KIEV/BEIJING, July 22 -- Ukrainian rebels cleared the departure on Tuesday of a train loaded with remains of victims in crashed Malaysia Airlines MH 17 while handing over to Malaysian experts black boxes of the flight allegedly shot down in rebel-held eastern Ukraine.
The remains of the 298 victims, mostly Dutch, and the black boxes have become a part of conflict in crisis-plagued Ukraine because they could probably hold evidence telling who and what brought the Boeing 777 down on Thursday as it was flying from Amsterdam to Kuala Lumpur.
Under an agreement between Malaysian Prime Minister Najib Razak and Ukrainian insurgents, international forensics experts were finally allowed to access the crash site Monday and collect the bodies. Late on Monday, trucks arrived in Torez, a rebel-held town 15 km from the crash site, with about 200 plastic bags apparently filled with body parts and piles of luggage.
In Torez, the body bags were then loaded on a train heading for the government-ruled Kharkiv, where the remains would be taken
back to the Netherlands for identification, Dutch Prime Minister Mark Rutte said Monday.
Early on Tuesday, Donetsk insurgent leader Alexander Borodai, commander of the region where the incident occurred, handed over the two black boxes from MH17 to Malaysian investigators in Donetsk.
"Here they are, the black boxes," Borodai told journalists at the headquarters of the self-proclaimed Donetsk People's Republic as an armed rebel placed the orange-colored flight recorders on a desk.
Col. Mohamed Sakri of the Malaysian National Security Council said the two black boxes were "in good condition," adding that the top priority was to deliver the bodies of the victims to Amsterdam.
Borodai also said the insurgents would order a ceasefire in an area of 10 km around the site of the disaster.
The disastrous incident and the ensuing disruptions to the recovery of the bodies and black boxes have arounsed grave international concern in the international community, with the UN Security Council adopting a resolution on Monday, demanding safe and unrestricted access to the crash site as well as a "a full, thorough and independent international investigation into the incident in accordance with international civil aviation guidelines."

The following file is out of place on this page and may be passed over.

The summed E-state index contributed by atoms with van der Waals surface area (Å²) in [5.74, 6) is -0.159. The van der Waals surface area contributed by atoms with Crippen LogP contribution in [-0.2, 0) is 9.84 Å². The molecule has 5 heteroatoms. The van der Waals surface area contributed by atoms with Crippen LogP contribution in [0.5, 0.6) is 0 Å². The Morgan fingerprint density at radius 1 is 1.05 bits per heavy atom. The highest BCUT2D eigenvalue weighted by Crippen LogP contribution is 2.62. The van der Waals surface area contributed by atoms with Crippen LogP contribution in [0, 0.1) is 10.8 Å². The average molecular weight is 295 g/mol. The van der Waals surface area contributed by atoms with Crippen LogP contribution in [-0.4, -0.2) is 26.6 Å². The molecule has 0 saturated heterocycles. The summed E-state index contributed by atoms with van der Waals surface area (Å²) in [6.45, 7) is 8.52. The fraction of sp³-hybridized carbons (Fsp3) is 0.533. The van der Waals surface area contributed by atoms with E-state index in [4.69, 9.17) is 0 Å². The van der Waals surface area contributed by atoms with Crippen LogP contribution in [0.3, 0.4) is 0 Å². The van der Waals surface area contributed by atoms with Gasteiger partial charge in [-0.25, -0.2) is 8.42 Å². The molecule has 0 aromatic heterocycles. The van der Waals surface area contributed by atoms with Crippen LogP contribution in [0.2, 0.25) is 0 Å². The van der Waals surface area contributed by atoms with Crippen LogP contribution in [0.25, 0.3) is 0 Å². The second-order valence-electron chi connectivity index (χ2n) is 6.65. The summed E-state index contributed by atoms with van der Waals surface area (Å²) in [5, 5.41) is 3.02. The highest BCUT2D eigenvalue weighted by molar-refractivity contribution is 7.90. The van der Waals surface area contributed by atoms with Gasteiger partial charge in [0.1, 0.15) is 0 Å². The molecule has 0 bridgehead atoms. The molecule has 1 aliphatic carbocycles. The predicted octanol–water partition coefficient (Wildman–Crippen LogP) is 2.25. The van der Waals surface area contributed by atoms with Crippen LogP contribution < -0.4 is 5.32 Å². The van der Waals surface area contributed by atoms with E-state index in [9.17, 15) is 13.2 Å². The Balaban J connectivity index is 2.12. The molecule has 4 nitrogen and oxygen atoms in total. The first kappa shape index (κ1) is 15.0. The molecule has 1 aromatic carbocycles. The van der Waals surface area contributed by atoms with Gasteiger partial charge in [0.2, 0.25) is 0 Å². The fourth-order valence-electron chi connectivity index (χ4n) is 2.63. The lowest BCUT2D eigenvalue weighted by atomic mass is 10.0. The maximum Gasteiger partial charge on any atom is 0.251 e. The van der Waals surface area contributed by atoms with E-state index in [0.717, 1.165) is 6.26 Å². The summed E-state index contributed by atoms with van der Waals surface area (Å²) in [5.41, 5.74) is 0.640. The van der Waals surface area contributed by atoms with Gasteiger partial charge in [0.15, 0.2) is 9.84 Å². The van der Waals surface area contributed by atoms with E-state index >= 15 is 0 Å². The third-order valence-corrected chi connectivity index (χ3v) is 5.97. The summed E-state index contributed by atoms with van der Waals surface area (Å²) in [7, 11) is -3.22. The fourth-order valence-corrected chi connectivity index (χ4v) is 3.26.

The 15 Council members also demanded that all military activities, including by armed groups, be "immediately ceased in the immediate area surrounding the crash site" to allow for security and safety of the international investigation.
They also demanded that "those responsible for this incident be held to account and that all states cooperate fully with efforts to establish accountability."
U.S. President Barack Obama on Monday also called for a full, unimpeded and transparent investigation into the crash of the Malaysian airliner.
"Our immediate focus is on recovering those who were lost, investigating exactly what happened, and putting forward the facts. We have to make sure that the truth is out and that accountability exists," he said in a statement.
In what has become a dramatic escalation in the worst East-West crisis since the Cold War, Obama once more pointed his finger at Russia, urging it to cut ties with the Ukrainian rebels.
"Now's the time for President (Vladimir) Putin and Russia to pivot way from the strategy that they've been taking and get serious about trying to resolve hostilities within Ukraine," Obama said.
The West has claimed that pro-independence insurgents in Ukraine's east shot down the airliner by a surface-to-air missile, threatening Russia with stiffer penalties for what they say is its backing of the insurgents.
British Prime Minister David Cameron said Monday that Europe must keep increasing pressure on Russia, warning that he would push the European Union to consider a new range of "hard-hitting" sanctions against Russia.
Vowing to do "everything in its power" to resolve the conflict in Ukraine, Moscow, however, challenged the Western allegations, demanding the United States make public its relevant satellite pictures.
Russia also questioned Ukraine over its deployment of Buk anti-aircraft systems not far from the crash site of the Malaysian passenger jet.
"For what purpose and against whom were these missile systems deployed? As is known, the (anti-government) militia has no aviation," Andrei Kartopolov, chief of the main operative department of the General Staff, told a news briefing, pointing to a photo of what he said was a Buk system detected 8 km south of Shakhtarsk, where the plane crashed.
He added that Russia had not handed Buk systems or other kinds of weapons or military hardware to the pro-independence militants in Ukraine.
Meanwhile, Russia's air traffic control records have shown that a Ukrainian Su-25 fighter jet was flying close to the passenger plane before the crash, he said.
China on Tuesday called on all parties involved to cooperate with the international investigation into the crash of the plane.
"China supports an independent, fair and objective international investigation into the crash of the Malaysia Airlines flight," Foreign Ministry spokesman Hong Lei said.
"The International Civil Aviation Organization should be allowed to play its full role in the investigation," the spokesman added.